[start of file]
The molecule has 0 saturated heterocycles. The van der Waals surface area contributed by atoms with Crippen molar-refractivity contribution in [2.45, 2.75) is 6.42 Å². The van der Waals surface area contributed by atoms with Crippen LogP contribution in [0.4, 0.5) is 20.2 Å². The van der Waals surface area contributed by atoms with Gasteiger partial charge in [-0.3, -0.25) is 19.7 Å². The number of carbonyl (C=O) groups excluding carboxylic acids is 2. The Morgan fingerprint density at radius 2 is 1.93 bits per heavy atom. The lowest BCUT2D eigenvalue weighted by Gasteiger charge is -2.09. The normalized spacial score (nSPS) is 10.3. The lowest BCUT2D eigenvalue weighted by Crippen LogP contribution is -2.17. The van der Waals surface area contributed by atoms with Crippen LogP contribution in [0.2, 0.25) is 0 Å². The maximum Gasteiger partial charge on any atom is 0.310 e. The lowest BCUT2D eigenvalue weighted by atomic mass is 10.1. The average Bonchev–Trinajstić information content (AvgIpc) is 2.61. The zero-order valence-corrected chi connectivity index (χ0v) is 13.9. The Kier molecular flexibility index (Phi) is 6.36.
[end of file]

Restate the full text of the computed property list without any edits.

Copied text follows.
The molecule has 0 saturated heterocycles. The van der Waals surface area contributed by atoms with Crippen molar-refractivity contribution in [2.45, 2.75) is 6.42 Å². The van der Waals surface area contributed by atoms with Crippen LogP contribution in [0.4, 0.5) is 20.2 Å². The van der Waals surface area contributed by atoms with Gasteiger partial charge in [-0.3, -0.25) is 19.7 Å². The number of carbonyl (C=O) groups excluding carboxylic acids is 2. The Morgan fingerprint density at radius 2 is 1.93 bits per heavy atom. The lowest BCUT2D eigenvalue weighted by Gasteiger charge is -2.09. The normalized spacial score (nSPS) is 10.3. The lowest BCUT2D eigenvalue weighted by Crippen LogP contribution is -2.17. The van der Waals surface area contributed by atoms with Crippen LogP contribution in [0.2, 0.25) is 0 Å². The maximum Gasteiger partial charge on any atom is 0.310 e. The lowest BCUT2D eigenvalue weighted by atomic mass is 10.1. The average Bonchev–Trinajstić information content (AvgIpc) is 2.61. The zero-order valence-corrected chi connectivity index (χ0v) is 13.9. The Kier molecular flexibility index (Phi) is 6.36.